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New University of St Andrews partnership to boost climate science with AI

The University of St Andrews joins the National Centre for Atmospheric Science to enhance climate change research and weather science with the use of artificial intelligence (AI) and advanced computing.

Our new partnership, announced today, will bring mathematical modelling experts, machine learning researchers, and atmospheric scientists together to tackle urgent climate change and weather science challenges.

Machine learning techniques and AI offer unprecedented potential to predict climate change and extreme weather events – opening up new ways to adapt to and mitigate their effects. 

Professor Stephen Mobbs, Executive Director at the National Centre for Atmospheric Science (NCAS) sets out the scope of the new partnership agreement: 

“NCAS has 250 members of staff, embedded at 12 universities and research institutes across the UK, who work in collaboration to address some of the most crucial questions in climate change and weather science – and this now includes the University of St Andrews. We will be harnessing expertise at the University of St Andrews to reflect the importance of computational and mathematical modelling technologies for understanding and solving environmental challenges. This is an exciting and evolving area of research for NCAS, and we are delighted to establish a brand new research relationship with colleagues in Scotland.”

NCAS and the University of St Andrews will now begin working on this joint venture to develop faster, more accurate, long-term predictions of variability in the global climate – harnessing advanced computing technology to take a closer look at El Niño, regional climate change, and global temperature rise. The same digital tools will be used to generate forecasts for weather that can put lives and livelihoods at risk, such as storms and heatwaves. 

The Scotland-based research team will align their work closely with the Natural Environment Research Council’s Digital Strategy, and with the new “Digital Atmosphere” science focus at NCAS.

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Dr Ioana Colfescu, a Principal Research Fellow at the University of St Andrews and NCAS’s lead on “Digital Atmosphere” will focus on using traditional data analysis methods alongside new AI approaches to drive research forward:

“Our AI fundamental climate research activities will complement and enhance our traditional model-based approaches to forecasting extreme weather and global climate patterns, and support us to move closer to a seamless prediction framework across weather and climate scales.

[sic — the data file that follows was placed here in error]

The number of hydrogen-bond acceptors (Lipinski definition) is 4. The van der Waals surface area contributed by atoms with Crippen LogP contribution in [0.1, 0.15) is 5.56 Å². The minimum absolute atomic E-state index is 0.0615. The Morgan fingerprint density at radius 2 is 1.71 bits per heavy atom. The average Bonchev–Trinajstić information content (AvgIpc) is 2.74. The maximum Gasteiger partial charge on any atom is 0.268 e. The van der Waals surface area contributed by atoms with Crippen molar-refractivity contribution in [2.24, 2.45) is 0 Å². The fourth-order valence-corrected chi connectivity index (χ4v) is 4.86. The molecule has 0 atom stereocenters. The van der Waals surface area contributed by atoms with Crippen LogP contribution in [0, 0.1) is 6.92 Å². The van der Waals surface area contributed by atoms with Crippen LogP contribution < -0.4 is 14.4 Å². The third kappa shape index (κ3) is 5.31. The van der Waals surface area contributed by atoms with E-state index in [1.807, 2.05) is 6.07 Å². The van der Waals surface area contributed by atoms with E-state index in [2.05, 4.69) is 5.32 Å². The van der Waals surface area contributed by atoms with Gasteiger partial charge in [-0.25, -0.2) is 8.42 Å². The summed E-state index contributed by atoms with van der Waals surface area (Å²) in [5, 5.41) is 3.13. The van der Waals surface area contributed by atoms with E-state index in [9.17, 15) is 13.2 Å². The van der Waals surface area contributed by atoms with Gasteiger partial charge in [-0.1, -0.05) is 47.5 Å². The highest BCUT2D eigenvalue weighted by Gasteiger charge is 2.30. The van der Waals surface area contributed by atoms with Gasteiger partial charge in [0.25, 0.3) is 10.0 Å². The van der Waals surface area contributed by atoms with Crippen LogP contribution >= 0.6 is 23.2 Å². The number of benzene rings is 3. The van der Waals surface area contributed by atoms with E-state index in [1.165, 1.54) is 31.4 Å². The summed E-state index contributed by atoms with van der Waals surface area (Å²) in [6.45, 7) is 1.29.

“In recent years it has become clear that we are reaching the limits of what can be achieved using Earth system models. These limitations arise both from fundamental limits to traditional computer technologies as well as issues linked to fundamental aspects of the algorithms of fluid dynamics.

“Machine learning offers the possibility of addressing these issues and to substantially improve weather prediction and the understanding of long-term scales of climate variability. But, there are multiple uncertainties associated with this new approach too.

“At St Andrews we plan to improve our understanding of traditional model approaches along with new machine learning methods and continue to address fundamental questions in atmospheric science. The work will include a hierarchy of scales – from fundamental aspects of fluid dynamics in idealised models to Earth System model representations. We are looking forward to using both new computer architectures and new scientific methodologies.”

“We are delighted to join NCAS in this long-term collaboration, which builds on strong and growing expertise in the atmospheric and climate sciences across the University. The focus of the partnership will be to advance fundamental understanding of the climate system and extreme weather events using theory and cutting-edge computational techniques, research that will help societies to prepare for and adapt to a warmer future. We are excited to get started!”

Dr Michael Byrne, Climate Dynamics Lab Lead, University of St Andrews

Professor David Dritschel, who leads the Vortex Dynamics Research Group within the School of Mathematics and Statistics at the University of St Andrews, added: “This new partnership represents a timely opportunity to advance fundamental research underpinning atmospheric dynamics, both in the UK and internationally.

“There is a pressing need to better understand fundamental processes, such as turbulent mixing in clouds, which are poorly represented or absent in current weather and climate models. We will contribute our established expertise in this arena, and in particular further develop an arsenal of state-of-the-art, highly-efficient computational approaches to make much better uses of computational resources and new computational architectures.”